M. Salenger
Goldfrapp's best ever, in fact one of the best CDs by any pop group in the last few years.
Music Fan

Most Helpful Customer Reviews

32 of 34 people found the following review helpful By Nse Ette TOP 1000 REVIEWER on February 26, 2008
Format: Audio CD
UK glam electronic duo Goldfrapp is back, and with a new sound on their fourth album. Out go the stomping beats of the last two albums ("Black cherry" and "Supernature"), and in come lots of acoustic guitar against a chilled swirling ambient soundscape, a move sure to send those expecting disco lights and balls heading for the hills. Those who like Kate Bush, Kate Havnevik or Björk will be embracing this with maniacal glee.

"Seventh Tree" is the follow up to their UK #2 Grammy nominated album "Supernature". Right from the delicately strummed guitars, ethereal vocals and haunting strings of the percussion free opening cut "Clowns", the atmosphere is one of gently floating away. "Little bird" is folk/electronica with sparse guitars and electronic flourishes ebbing and flowing, and percussion filtering in towards the end.

"Happiness" features delicate percussion initially which builds up as the song progresses, it has a nice swinging feel and is one of a pair of (the most) upbeat numbers. "Road to somewhere" is a gentle acoustic ballad with lilting beats, a faint bassline and an almost Oriental feel. "Eat yourself" is another acoustic ballad with instruments gradually building up with angelic sounding harmonies. Similar is the shimmery "Some people".

Lead-off single "A&E" is a gently pulsing acoustic song which vaguely reminds me of Cyndi Lauper's "All through the night", albeit a more sombre version. Surprisingly, it has made the UK top 10, surprising as it is beautiful but so uncommercial. The sweeping "Cologne Cerrone Houdini" is a beautiful dreamy ballad that sounds like it should be the next James Bond theme song.
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22 of 23 people found the following review helpful By Melissa N. VINE VOICE on March 4, 2008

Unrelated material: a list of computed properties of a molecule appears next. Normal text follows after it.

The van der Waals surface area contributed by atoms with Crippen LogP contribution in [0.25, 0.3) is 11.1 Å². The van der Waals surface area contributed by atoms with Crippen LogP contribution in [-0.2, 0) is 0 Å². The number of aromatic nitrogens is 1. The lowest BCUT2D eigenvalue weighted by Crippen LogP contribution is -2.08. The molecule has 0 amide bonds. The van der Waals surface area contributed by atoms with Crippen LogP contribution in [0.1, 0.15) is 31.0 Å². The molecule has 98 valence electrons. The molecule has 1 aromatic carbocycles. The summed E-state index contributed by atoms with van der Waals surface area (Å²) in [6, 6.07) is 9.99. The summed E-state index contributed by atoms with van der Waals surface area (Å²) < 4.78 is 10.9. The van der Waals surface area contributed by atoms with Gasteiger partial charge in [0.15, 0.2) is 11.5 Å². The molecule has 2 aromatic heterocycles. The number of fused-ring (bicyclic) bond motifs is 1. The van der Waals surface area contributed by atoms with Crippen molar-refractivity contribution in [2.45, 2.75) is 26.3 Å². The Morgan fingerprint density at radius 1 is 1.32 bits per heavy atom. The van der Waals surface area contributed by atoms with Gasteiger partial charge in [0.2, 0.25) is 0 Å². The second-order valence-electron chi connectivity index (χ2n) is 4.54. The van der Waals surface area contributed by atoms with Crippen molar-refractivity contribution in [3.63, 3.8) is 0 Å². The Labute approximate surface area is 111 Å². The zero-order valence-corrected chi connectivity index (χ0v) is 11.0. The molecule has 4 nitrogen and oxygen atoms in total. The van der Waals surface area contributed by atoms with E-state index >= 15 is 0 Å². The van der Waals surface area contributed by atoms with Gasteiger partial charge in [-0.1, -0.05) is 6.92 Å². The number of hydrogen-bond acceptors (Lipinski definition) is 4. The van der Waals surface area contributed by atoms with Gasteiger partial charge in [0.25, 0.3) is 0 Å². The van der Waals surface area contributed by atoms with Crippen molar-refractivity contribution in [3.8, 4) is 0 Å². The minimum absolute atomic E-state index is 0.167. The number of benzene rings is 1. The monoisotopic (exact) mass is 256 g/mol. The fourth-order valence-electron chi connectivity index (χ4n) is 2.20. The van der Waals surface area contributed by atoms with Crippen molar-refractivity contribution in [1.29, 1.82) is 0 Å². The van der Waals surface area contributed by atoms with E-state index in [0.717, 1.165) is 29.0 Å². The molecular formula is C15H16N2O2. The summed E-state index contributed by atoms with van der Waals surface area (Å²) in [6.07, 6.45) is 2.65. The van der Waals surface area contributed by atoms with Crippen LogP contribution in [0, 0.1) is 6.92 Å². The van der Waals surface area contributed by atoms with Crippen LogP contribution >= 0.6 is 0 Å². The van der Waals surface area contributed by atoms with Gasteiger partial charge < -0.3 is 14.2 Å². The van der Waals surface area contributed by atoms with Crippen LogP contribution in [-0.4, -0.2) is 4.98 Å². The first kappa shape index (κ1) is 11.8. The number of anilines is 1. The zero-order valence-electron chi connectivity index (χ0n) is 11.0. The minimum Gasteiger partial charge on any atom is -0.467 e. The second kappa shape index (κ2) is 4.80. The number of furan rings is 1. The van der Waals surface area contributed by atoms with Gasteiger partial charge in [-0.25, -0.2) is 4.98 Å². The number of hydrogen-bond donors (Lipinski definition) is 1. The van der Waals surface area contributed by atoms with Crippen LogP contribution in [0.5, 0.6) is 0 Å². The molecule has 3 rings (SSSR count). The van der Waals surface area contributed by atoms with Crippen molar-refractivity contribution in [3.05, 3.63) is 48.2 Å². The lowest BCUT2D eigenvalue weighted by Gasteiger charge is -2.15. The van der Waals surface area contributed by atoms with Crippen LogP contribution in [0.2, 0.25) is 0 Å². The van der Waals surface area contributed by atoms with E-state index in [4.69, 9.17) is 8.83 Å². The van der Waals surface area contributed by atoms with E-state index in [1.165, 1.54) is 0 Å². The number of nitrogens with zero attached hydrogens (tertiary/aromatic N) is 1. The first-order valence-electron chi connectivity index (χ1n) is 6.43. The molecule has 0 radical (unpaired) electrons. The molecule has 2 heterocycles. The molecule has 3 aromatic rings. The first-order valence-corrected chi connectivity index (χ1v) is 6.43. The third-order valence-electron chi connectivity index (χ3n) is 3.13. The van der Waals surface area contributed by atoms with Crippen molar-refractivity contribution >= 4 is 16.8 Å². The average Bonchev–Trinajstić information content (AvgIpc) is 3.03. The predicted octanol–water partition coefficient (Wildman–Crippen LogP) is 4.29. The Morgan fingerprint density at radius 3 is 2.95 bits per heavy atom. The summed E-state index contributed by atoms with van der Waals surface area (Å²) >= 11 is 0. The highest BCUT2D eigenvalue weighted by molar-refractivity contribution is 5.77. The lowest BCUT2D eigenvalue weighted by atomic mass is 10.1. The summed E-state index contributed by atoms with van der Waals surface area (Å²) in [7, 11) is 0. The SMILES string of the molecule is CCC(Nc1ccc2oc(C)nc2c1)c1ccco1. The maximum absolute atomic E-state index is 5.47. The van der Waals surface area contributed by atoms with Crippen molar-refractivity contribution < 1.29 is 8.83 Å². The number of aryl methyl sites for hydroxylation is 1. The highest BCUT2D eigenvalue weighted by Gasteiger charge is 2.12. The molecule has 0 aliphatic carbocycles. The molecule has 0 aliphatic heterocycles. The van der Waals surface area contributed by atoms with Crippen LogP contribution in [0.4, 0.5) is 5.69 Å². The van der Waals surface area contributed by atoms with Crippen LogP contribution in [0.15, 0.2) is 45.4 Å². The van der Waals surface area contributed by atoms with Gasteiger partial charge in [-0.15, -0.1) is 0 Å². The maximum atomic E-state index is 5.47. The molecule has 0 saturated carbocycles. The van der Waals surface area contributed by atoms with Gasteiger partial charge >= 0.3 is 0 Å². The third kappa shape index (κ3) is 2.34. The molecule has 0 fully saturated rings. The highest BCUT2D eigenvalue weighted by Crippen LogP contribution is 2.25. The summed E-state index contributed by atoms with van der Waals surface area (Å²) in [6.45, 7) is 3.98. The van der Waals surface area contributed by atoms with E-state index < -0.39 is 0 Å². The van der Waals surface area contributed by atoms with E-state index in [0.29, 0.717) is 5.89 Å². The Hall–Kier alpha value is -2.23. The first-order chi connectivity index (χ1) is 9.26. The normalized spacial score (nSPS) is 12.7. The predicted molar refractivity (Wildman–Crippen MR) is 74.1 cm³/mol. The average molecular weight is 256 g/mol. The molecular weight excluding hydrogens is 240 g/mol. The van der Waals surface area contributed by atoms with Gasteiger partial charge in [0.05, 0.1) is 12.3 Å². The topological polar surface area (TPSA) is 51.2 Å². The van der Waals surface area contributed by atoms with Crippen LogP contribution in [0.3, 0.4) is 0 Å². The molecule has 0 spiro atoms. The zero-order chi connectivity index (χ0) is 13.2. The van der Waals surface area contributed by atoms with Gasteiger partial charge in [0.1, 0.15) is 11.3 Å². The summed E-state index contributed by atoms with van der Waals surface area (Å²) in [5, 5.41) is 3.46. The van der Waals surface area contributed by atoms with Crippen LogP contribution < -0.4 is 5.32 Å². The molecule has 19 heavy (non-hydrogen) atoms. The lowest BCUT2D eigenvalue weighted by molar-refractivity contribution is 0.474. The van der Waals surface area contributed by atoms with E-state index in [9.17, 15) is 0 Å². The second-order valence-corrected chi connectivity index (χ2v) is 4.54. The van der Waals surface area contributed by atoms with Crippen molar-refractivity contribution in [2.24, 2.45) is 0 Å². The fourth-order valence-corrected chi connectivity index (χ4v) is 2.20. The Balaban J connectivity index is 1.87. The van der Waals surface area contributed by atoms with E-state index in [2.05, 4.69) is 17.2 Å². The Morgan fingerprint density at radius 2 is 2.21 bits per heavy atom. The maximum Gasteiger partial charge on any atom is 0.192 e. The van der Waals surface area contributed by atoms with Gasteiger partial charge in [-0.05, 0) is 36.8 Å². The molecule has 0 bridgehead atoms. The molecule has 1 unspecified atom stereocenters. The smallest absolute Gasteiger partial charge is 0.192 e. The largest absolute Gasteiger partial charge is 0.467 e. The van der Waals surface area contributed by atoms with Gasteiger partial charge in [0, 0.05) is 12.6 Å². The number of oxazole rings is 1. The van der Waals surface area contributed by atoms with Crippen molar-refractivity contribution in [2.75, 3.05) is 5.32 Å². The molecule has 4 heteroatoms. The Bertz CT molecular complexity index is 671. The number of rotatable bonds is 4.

Format: Audio CD Verified Purchase
Goldfrapp never ceases to amaze me. Every album they release is drastically different from the last, and yet every effort from this band is superb. "Seventh Tree" is no exception. I think this CD marks the most dramatic shift in tempo and style for Goldfrapp, at least since "Felt Mountain." Gone are the days of crazy electronic synthesizers and intense dance beats. "Seventh Tree" is comprised of ten warm and mellow tracks that are perfect if you're in the mood to listen to something soothing and relaxing.

All of the tracks on the CD flow very well together. I especially like "Little Bird" (which, oddly enough, sounds like a John Lennon cover); "Happiness," a slightly more upbeat song with a hint of electronica; "Road to Somewhere," a fabulous driving song; "A&E," an upbeat yet mellow track; "Cologne Cerrone Houdini," one of the band's trademark breathy and seductive numbers; and "Caravan Girl," the most energetic tune on the album. Truly, though, there are no bad songs on this CD. Goldfrapp is fabulous and flawless, as always.

Also, be sure to shell out the extra couple of dollars for the deluxe version of this CD. It comes packaged in a textured cardboard box and includes a separate DVD with a short documentary film and music video, a poster, several postcards, and a tiny lyric book with awesome illustrations. Very cool indeed.